#Shortstops: Shirt off the Winner's Back

Part of the SHORT STOPS series
Written by: Larkin Richards

On Oct. 27, 2004, the city of Boston rejoiced and said goodbye to the Curse of Bambino. After 86 years, the Red Sox had won a World Series.

Hall of Fame Class of 2022 electee David Ortiz was a large part of the Red Sox’s championship. After securing the title, Ortiz donated his World Series jersey to the National Baseball Hall of Fame and Museum.

Ortiz entered the big leagues at 21 years old in 1997. After navigating his way through the industry, he joined the Red Sox in 2003. In just one season, Ortiz would become a central character in the 2004 success story.

"A Babe Ruth-type savant," New York Yankees Álex Rodríguez said of Ortiz in an ESPN article. "A-plus-plus-plus. An A-plus work ethic, A-plus in his video work and an A-plus for playing at a high level."

In the 2004 regular season, Ortiz recorded 41 home runs, 139 RBI, a .301 batting average and multiple game-winning hits to send the Red Sox to the World Series.

When entering the final postseason matchups with the St. Louis Cardinals in late October, Ortiz was determined to finish what he was called to do.

“He’s been in the zone all year,” Red Sox hitting coach Ron Jackson said to The Boston Globe. “The concentration is the main thing. He’s having all good at-bats. He’s hitting the ball to left field, right field and up the middle.

“And, when the game is on the line, he’s been a clutch hitter. I’ve been around a lot of great ones, including Frank Thomas and Albert Belle, and David tops them all, right now.”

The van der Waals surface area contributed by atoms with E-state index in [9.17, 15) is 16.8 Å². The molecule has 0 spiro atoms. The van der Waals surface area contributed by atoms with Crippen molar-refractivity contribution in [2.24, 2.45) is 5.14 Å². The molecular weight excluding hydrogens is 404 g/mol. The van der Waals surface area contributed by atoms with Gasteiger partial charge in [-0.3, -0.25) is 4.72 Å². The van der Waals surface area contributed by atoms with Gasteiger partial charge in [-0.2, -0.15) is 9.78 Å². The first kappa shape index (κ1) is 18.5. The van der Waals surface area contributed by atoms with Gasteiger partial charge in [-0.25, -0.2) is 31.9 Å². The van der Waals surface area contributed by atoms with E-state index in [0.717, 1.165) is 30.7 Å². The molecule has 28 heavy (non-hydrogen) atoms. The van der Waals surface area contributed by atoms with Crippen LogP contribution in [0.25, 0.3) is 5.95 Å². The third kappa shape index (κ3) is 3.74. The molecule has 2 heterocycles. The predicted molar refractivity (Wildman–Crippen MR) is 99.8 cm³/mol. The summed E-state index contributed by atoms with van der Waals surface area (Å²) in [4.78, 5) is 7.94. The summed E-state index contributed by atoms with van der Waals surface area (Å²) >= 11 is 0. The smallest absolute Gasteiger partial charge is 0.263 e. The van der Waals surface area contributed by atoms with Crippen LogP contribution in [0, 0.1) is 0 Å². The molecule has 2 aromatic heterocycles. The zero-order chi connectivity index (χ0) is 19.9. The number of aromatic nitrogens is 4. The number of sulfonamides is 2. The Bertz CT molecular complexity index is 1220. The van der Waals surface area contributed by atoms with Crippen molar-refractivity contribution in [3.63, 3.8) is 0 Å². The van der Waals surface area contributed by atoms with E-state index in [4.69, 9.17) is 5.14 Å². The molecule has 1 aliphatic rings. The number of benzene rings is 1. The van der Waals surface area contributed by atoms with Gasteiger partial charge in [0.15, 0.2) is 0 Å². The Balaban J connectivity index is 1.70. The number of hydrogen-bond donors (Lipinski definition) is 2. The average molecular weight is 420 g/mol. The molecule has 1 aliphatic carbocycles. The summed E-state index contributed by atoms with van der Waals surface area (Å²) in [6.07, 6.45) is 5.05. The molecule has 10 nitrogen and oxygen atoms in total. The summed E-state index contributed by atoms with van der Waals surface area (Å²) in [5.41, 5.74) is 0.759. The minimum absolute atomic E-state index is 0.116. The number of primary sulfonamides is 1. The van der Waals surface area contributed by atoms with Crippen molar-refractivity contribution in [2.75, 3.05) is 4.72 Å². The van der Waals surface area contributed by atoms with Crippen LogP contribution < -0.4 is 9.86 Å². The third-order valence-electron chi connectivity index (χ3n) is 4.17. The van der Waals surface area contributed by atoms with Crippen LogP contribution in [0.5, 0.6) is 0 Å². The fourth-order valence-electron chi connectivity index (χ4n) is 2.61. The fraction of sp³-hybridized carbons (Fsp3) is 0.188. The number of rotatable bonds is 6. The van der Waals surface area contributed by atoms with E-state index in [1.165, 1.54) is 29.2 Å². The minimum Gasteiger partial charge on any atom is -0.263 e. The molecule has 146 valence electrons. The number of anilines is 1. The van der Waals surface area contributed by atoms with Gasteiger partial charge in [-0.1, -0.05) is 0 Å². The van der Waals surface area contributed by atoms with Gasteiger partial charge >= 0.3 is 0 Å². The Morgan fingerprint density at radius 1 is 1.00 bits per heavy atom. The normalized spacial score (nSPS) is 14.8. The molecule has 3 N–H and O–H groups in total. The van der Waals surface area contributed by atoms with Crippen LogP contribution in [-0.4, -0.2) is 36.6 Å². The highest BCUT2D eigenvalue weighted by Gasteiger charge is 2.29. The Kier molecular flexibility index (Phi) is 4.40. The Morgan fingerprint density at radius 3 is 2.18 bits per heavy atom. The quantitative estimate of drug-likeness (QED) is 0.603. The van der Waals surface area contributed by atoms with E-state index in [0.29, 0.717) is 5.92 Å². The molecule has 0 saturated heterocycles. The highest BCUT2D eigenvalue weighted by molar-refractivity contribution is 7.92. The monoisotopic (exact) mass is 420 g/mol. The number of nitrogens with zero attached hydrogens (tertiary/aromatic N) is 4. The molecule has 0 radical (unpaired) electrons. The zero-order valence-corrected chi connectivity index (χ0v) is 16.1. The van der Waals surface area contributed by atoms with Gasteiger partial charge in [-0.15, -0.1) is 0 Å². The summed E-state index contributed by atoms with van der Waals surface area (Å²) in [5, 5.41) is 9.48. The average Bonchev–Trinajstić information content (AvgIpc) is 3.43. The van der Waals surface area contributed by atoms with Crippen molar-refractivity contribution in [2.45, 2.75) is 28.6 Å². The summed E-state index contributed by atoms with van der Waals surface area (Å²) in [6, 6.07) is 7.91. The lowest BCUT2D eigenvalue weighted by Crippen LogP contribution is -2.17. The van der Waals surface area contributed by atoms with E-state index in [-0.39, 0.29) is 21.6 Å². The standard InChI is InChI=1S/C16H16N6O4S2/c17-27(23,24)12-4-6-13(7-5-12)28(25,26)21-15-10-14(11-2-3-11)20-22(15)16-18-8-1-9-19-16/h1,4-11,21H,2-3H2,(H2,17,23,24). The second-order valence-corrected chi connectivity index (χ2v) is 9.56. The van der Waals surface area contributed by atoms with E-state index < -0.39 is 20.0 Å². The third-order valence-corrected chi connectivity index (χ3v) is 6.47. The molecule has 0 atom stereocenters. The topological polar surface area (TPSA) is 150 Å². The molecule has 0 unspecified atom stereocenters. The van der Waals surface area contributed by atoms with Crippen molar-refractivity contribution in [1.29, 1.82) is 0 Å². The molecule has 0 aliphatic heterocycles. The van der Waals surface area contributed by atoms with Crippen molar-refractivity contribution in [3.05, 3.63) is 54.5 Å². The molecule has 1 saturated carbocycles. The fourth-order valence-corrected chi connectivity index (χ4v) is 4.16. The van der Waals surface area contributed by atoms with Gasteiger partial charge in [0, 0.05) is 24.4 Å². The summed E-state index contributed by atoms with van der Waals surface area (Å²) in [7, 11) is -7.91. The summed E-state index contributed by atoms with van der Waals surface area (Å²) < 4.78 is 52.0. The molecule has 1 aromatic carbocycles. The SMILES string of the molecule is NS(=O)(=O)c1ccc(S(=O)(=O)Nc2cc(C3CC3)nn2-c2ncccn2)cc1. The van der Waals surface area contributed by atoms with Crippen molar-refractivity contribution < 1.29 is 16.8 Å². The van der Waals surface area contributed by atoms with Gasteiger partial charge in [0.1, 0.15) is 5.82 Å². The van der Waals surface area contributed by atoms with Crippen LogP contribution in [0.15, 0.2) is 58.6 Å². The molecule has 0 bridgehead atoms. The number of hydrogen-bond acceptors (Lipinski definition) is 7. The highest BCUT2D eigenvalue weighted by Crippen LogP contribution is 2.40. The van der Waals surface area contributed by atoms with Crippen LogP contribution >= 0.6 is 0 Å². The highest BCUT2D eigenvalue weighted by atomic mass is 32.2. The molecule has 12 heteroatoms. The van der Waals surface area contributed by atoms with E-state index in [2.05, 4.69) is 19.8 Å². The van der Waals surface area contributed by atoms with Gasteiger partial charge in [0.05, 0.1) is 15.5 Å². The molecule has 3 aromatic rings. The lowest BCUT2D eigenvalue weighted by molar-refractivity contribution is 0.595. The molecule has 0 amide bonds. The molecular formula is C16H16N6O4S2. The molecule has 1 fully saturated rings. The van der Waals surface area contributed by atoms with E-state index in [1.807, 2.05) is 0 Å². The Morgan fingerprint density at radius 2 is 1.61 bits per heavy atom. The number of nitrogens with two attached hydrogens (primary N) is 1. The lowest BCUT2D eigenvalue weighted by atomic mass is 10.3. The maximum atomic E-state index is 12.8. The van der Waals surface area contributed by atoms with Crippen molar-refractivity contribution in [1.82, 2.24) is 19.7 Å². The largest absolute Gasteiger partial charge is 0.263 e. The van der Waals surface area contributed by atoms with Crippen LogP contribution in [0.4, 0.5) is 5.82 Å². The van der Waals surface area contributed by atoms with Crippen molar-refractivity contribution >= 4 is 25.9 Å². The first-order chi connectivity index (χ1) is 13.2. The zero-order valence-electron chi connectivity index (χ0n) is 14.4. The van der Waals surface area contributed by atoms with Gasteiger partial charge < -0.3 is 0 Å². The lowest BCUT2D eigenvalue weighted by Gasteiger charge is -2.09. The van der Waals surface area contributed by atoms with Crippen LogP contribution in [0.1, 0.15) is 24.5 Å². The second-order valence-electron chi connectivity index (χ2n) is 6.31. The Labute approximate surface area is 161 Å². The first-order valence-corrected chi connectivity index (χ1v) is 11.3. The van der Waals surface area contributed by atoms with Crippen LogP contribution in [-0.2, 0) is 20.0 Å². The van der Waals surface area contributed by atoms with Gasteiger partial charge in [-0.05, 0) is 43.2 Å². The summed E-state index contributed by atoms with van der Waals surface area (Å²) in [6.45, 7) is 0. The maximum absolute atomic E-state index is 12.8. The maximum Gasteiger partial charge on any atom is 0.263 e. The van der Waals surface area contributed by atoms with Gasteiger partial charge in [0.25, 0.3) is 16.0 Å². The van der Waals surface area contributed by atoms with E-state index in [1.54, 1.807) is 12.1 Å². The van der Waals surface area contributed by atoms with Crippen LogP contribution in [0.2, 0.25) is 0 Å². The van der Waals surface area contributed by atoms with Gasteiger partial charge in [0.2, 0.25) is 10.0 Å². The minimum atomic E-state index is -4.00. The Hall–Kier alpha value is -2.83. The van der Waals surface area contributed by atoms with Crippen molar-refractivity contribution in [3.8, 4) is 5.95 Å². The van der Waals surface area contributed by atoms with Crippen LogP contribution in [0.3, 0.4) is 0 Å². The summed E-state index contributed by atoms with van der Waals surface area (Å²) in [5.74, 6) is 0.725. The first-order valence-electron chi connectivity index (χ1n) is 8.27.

In the final division series game that determined the Red Sox’s fate against the Los Angeles Angels, Ortiz hit a no-doubt walk-off home run in the bottom of the 10th inning.

After an epic ALCS vs. the Yankees, Ortiz would go on to help the Red Sox sweep the Cardinals in four games.

During the World Series, Ortiz took the field as a starting first baseman for two games in St. Louis, which caused concern in “Red Sox Nation” since Ortiz was primarily a designated hitter. He had 31 starts at first base that season and committed four errors.

“Every day I work the bag a little bit,” Ortiz told The Boston Globe. “One day, I’d like to possibly get a chance to play [in the field.] I’m only 28 years old. I don’t want everyone to know me as just a hitter.”

With the Red Sox beating the Cardinals 3-0 in Game 4, Ortiz and the Red Sox completed their mission.

The jersey preserved by the Museum is a white shirt with six clear buttons down the front placket and red piping around the neckline and down either side of the front placket.

The front chest has "Red Sox" in red and navy-blue lettering. The back of the jersey has "34" in red and navy blue numbering along with a small MLB logo at the top back of the neck. The right sleeve has the 2004 World Series patch.


Larkin Richards is the 2022 social media intern in the Hall of Fame’s Frank and Peggy Steele Internship Program for Youth Leadership Development

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Part of the SHORT STOPS series